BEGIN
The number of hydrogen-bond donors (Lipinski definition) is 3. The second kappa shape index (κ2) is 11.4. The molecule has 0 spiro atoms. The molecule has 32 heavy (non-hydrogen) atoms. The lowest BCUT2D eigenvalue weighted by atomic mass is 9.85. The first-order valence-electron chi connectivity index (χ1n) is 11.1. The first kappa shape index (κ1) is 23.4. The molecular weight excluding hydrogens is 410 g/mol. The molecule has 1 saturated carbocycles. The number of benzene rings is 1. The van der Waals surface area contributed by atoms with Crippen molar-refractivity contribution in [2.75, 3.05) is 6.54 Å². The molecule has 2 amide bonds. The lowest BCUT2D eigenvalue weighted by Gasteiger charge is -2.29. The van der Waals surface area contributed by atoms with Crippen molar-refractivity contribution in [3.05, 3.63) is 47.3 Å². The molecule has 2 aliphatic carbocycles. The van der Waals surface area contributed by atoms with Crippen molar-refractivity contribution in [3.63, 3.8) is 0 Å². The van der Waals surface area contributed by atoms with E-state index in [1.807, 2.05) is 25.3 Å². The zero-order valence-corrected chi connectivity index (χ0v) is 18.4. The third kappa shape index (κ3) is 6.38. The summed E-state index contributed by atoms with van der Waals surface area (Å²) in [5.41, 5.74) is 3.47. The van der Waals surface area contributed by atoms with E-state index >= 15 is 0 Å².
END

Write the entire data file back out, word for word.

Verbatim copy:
The number of hydrogen-bond donors (Lipinski definition) is 3. The second kappa shape index (κ2) is 11.4. The molecule has 0 spiro atoms. The molecule has 32 heavy (non-hydrogen) atoms. The lowest BCUT2D eigenvalue weighted by atomic mass is 9.85. The first-order valence-electron chi connectivity index (χ1n) is 11.1. The first kappa shape index (κ1) is 23.4. The molecular weight excluding hydrogens is 410 g/mol. The molecule has 1 saturated carbocycles. The number of benzene rings is 1. The van der Waals surface area contributed by atoms with Crippen molar-refractivity contribution in [2.75, 3.05) is 6.54 Å². The molecule has 2 amide bonds. The lowest BCUT2D eigenvalue weighted by Gasteiger charge is -2.29. The van der Waals surface area contributed by atoms with Crippen molar-refractivity contribution in [3.05, 3.63) is 47.3 Å². The molecule has 2 aliphatic carbocycles. The van der Waals surface area contributed by atoms with Crippen molar-refractivity contribution in [3.63, 3.8) is 0 Å². The van der Waals surface area contributed by atoms with E-state index in [1.807, 2.05) is 25.3 Å². The zero-order valence-corrected chi connectivity index (χ0v) is 18.4. The third kappa shape index (κ3) is 6.38. The summed E-state index contributed by atoms with van der Waals surface area (Å²) in [5.41, 5.74) is 3.47. The van der Waals surface area contributed by atoms with E-state index >= 15 is 0 Å².